3. Compare and contrast the two types of antennas.
There are mainly two types of antennas: omnidirectional, and directional. Omnidirectional antennas are installed on most WLANS with AP’s that have them. Omnidirectional antennas do just what they sound like, which is transmit data in all directions at the same time. The signal can go horizontally and vertically; and up and down. However, there can be a dead spot in a minute area directly above the antenna which has no signal. One common example of this type of antenna is the dipole antenna. It is referred to often as the rubber duck, because it is highly flexible. (Fitzgerald, 233) Directional antennas can also be used on AP’s. Directional antennas project a signal in only one direction. This is a good thing. It is good, because the signal is narrower and more focused in a certain area and can carry a farther distance than an omnidirectional antenna would. These would best inside a building, propped on an exterior wall pointing to the inside of a building. If you want the signal to stay inside and keep security tight, this is a better choice. Putting the directional antenna this way will also help to increase the AP’s range. (Fitzgerald, 233).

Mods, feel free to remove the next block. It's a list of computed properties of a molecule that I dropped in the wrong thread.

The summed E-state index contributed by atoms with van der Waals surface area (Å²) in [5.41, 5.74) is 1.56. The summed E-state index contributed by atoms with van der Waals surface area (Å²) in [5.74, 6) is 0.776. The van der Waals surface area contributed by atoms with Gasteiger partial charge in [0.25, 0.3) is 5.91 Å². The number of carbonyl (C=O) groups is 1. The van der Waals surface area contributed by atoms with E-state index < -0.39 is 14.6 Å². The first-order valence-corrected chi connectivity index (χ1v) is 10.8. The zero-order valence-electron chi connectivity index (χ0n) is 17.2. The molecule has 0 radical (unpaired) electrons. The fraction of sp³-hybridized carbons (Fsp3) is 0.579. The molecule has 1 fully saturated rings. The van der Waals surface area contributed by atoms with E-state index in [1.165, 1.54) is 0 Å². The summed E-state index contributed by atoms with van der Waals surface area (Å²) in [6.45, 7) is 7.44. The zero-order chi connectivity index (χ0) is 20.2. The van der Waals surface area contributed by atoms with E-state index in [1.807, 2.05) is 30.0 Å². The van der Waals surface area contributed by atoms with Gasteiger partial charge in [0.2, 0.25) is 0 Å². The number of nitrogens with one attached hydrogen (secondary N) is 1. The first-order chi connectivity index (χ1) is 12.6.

7. How does 802.11g differ from 802.11b and 802.11a?
802.11g’s provide high speed wireless networking in the 2.4 GHz range. They have few channels(three which can be used indoors in the US) and can provide more elsewhere on a global scale, due to varying radio frequency spectrum regulations. This standard was designed to kind of be a replacement of both 802.11 a and b, by taking the best of both of these standards and combining them. 802.11g id designed in such a way that it can be backwards compatible with 802.11b, making it easier for business operating on the former access point who do not want to get rid of their network cards. Speed can be a factor when the two are close together. Managers must remember that with 802.11 g, “Each channel...